Monday, February 16, 2015

What's A SweetSpot and How Can I Hit It?

In sports, the sweet spot is that one special place on the bat, the golf club, or the tennis racket that pounds the home run or drives the ball farther, faster, and with less effort than when it’s hit any place else. Consumers have sweet spots, too, and when your marketing or advertising idea hits it, your idea is communicated and your sales will go flying. Through Hornsby Brand Design’s Sweet Spot process of focusing (Brand Insight + Consumer Insight = the “SweetSpot”), we find the information necessary to create high-achieving ideas that cut through the mediocrity.

4 Steps to Building a Successful Brand

Branding is a strategic process that involves commitment. It's more than writing new ads or developing a new logo. Your brand is THE expression of your company’s image and beliefs. For it to be successful, and fly high, you'll need to believe in your promise and support it both internally and externally. You need to look at it deeply, closely, and critically to find its best expression. With teamwork, perseverance, honesty, and leadership, your brand can reach its true potential.

1) Everyone on the team needs to be seriously committed to a branding exploration.
Key decision-makers should be involved from the beginning to the end. Branding takes an honest look at who you are, what you are good at AND what you aren’t. The team should be willing to embrace the good, the bad, and the ugly and have the vision to think differently about how they present themselves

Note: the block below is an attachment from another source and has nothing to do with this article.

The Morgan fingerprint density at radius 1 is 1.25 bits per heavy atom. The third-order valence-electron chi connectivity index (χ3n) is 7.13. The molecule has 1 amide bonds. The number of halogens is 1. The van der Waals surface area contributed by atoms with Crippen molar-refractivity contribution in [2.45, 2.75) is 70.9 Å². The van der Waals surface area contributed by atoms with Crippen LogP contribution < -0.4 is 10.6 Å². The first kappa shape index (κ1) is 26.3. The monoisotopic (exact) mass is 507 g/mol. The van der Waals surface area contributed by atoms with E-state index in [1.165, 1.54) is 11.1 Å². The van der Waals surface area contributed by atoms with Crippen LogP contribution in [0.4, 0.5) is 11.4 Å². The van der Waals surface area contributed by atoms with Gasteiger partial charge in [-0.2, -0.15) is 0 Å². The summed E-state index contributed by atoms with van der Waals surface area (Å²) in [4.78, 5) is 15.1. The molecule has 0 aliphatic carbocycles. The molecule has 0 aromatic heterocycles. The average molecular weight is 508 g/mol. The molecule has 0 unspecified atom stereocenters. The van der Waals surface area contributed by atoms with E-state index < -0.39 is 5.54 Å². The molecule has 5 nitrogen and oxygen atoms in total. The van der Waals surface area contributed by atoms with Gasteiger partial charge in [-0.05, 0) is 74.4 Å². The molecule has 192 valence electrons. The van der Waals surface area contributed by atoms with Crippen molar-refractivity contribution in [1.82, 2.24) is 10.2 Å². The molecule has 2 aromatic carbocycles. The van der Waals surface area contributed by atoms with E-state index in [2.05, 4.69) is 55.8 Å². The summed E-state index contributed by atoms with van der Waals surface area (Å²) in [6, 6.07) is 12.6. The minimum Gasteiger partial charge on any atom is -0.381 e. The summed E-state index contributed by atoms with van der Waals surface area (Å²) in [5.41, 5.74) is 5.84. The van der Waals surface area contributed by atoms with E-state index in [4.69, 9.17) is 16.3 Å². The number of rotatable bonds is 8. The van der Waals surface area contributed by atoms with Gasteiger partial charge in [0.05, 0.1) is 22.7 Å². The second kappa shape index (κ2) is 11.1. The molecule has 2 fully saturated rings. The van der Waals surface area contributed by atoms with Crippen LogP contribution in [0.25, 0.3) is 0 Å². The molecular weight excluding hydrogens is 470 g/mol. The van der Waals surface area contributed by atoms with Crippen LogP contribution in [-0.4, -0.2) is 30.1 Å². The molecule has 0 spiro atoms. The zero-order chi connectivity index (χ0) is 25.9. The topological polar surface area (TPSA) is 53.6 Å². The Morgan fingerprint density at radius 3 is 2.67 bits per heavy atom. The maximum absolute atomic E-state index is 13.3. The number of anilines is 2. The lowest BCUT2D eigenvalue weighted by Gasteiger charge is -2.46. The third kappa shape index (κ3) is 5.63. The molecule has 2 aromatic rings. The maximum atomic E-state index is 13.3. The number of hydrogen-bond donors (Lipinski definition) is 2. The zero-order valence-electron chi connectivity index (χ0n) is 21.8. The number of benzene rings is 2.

2) Your brand promise should be meaningful AND deliverable.
Brand positioning (why you are better or different) is all about finding new opportunities for your product or service. Whether it is a distinct point of difference -- “cleans better than the #1 brand” or an emotional benefit “We bring good things to life” -- every brand has some unique benefit to its customers. That’s why surveying your customers will help you discover new insights into your brand. If you discover a benefit that your customers say you are good at, then it’s worth the effort to deliver on that promise. Your customers are excellent judges of what makes you special. Don’t ignore it

3) Stay the course.
Branding efforts follow a process...first conducting discovery with the internal key players, then auditing the competition, and then surveying the customer. Along the way valuable learning is accumulated that will ultimately help in the development of the brand platform. A consistent, dedicated client team is extremely important in the process of building a competent and competitive brand.

4) Leadership is THE key to any successful branding effort.
The client must rally the team behind a common mission, keep the herd together and designate the ultimate decision-makers. In the end with this kind of effort and a great branding design partner (We have a suggestion on this one!) your brand’s success will be well-heeled for not only talking the talk, but walking the walk.

What are Your Customers Really Thinking?

“People don’t buy 4-inch drill bits; they buy 4-inch holes.” --Author unknown